View mode: basic / threaded / horizontal-split · Log in · Help
November 09, 2012
Settling rvalue to (const) ref parameter binding once and for all
Hi guys,

I hope you don't mind that I'm starting yet another thread about 
this tedious issue, but I think the other threads are too clogged.

Let me summarize my (final, I guess) proposal. I think it makes 
sense to compare it to C++ in order to anticipate and hopefully 
invalidate (mainly Andrei's) objections.

     parameter type     |   lvalue    |    rvalue
                        | C++     D   | C++     D
------------------------|-------------|------------
T                       | copy   copy | copy   move
T& / ref T              | ref    ref  | n/a    n/a
out T (D only)          |        ref  |        n/a
T&& (C++ only)          | n/a         | move
auto ref T (D only) (*) |        ref  |        ref
------------------------|-------------|------------
const T                 | copy   copy | copy   move
const T& / const ref T  | ref    ref  | ref    ref (*)
const T&& (C++ only)    | n/a         | move

(*): proposed additions

For lvalues in both C++ and D, there are 2 options: either copy 
the argument (pass-by-value) or pass it by ref. There's no real 
difference between both languages except for D's additional 'out' 
keyword and, with the proposed 'auto ref' syntax, an (imo 
negligible) ambiguity between 'ref T' and 'auto ref T' in D.

Rvalues are a different topic though. There are 3 possibilites in 
general: copy, move and pass by ref. Copying rvalue arguments 
does not make sense - the argument won't be used by the caller 
after the invokation, so a copy is redundant and hurts 
performance. D corrects this design flaw of C++ (which had to 
introduce rvalue refs to add move semantics on top of the default 
copy semantics) and therefore only supports moving instead. C++ 
additionally supports pass-by-ref of rvalues to const refs, but 
not to mutable refs. I propose to allow pass-by-ref to both const 
(identical syntax as C++, it's perfectly safe and logical) and 
mutable refs (new syntax with 'auto ref' to emphasize that the 
parameter may be an rvalue reference, with related consequences 
such as potentially missing side effects).

Regarding the required overloading priorities for the proposed 
additions to work properly, I propose:
1) lvalues: prefer pass-by-ref
   so: ref/out T -> auto ref T (*) -> const ref T -> (const) T
   - const lvalues:   const ref T -> (const) T
   - mutable lvalues: ref/out T -> auto ref T (*) -> const ref T 
->
                      (const) T
2) rvalues: prefer pass-by-value (moving: argument allocated
   directly on callee's stack (parameter) vs. pointer/reference
   indirection implied by pass-by-ref)
   so: (const) T -> auto ref T (*) -> const ref T (*)

Finally, regarding templates, I'm in favor of dropping the 
current 'auto ref' semantics and propose to simply adopt the 
proposed semantics for consistency and simplicity and to avoid 
excessive code bloating. That shouldn't break existing code I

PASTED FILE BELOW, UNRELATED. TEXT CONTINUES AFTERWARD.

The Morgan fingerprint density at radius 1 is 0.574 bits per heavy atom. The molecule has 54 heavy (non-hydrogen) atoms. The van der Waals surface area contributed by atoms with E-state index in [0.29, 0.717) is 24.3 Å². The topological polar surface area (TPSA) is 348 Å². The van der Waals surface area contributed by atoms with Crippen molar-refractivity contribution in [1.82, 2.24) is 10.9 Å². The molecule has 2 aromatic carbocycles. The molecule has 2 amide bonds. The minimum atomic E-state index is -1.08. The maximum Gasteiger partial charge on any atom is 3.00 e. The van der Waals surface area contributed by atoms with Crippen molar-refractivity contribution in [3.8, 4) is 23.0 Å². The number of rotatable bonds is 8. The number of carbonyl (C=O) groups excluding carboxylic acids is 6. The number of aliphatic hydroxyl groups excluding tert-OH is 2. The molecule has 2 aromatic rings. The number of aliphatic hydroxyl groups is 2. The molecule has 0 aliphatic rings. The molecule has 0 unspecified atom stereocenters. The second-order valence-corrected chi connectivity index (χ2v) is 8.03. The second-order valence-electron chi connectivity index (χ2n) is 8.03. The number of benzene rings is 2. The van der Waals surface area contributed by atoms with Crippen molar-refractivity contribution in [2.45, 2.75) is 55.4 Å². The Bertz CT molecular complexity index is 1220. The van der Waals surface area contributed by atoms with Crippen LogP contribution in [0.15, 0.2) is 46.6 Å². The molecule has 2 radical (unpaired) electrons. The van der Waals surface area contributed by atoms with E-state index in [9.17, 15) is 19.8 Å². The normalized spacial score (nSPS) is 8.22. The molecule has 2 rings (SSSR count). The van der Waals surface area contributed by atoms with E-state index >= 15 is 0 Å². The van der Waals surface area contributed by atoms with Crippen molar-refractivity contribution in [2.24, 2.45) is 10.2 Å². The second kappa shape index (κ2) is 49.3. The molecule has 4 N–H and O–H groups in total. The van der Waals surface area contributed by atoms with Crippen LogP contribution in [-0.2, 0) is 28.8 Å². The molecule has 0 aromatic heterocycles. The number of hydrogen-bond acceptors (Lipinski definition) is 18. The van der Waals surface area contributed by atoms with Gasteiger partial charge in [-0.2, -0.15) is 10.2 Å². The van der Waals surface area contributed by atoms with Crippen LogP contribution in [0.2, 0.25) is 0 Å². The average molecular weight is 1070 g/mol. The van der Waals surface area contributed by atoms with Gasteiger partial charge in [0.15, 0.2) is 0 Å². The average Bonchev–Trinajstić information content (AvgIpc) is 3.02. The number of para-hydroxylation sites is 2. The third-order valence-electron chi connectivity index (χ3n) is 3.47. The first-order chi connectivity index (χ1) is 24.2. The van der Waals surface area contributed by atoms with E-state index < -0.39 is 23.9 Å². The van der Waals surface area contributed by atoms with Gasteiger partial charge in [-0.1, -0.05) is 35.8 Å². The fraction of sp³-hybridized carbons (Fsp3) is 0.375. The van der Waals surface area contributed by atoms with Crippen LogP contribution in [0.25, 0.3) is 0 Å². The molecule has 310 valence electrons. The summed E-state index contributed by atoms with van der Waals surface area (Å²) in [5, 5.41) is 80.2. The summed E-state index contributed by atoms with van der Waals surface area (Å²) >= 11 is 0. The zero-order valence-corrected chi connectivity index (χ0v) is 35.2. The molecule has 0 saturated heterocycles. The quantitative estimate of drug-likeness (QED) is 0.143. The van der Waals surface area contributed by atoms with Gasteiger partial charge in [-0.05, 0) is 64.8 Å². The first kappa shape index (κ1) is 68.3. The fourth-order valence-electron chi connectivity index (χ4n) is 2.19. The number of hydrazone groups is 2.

hope (unless parameters have been denoted with 'const auto ref 
T', which would need to be changed to 'const ref T').

---

Before posting concerns about a perceived unsafety of binding 
rvalues to 'const ref' parameters, please try to find a plausible 
argument as to why the following is currently allowed:

void foo(const ref T x);
if (condition)
{
    T tmp;
    foo(tmp);
} // destruction of tmp

but the following shortcut, eliminating 3 lines (depending on 
code formatting preferences ;)) and avoiding the pollution of the 
local namespace with a 'tmp' variable, shouldn't be allowed:

if (condition)
    foo(T()); // rvalue destructed immediately after the call

---

Let me also illustrate a deterministic allocation/destruction 
scheme for the compiler implementation/language specification:

void foo(auto/const ref T a, auto/const ref T b);

foo(T(), T());
/* order:
   1) allocate argument a on caller's stack
   2) allocate argument b on caller's stack
   3) invoke foo() and pass the argument addresses (refs)
   4) destruct b
   5) destruct a
*/

I guess something like that is covered by the C++ specification 
for binding rvalues to const refs.

---

Now please go ahead and shoot. :)
November 10, 2012
Re: Settling rvalue to (const) ref parameter binding once and for all
Hear hear!
I have dreams at night that look exactly like this proposal! :)
I think I had one just last night, and woke up with a big grin on my face...

> 2) rvalues: prefer pass-by-value (moving: argument allocated
  directly on callee's stack (parameter) vs. pointer/reference
  indirection implied by pass-by-ref)

Is this actually possible?
Does the C/C++ ABI support such an action? GDC and LDC use the C ABI
verbatim, so can this work, or will they have to, like usual, allocate on
the caller's stack, and pass the ref through. I don't really see a
significant disadvantage to that regardless.


On 9 November 2012 20:05, martin <kinke@libero.it> wrote:

> Hi guys,
>
> I hope you don't mind that I'm starting yet another thread about this
> tedious issue, but I think the other threads are too clogged.
>
> Let me summarize my (final, I guess) proposal. I think it makes sense to
> compare it to C++ in order to anticipate and hopefully invalidate (mainly
> Andrei's) objections.
>
>      parameter type     |   lvalue    |    rvalue
>                         | C++     D   | C++     D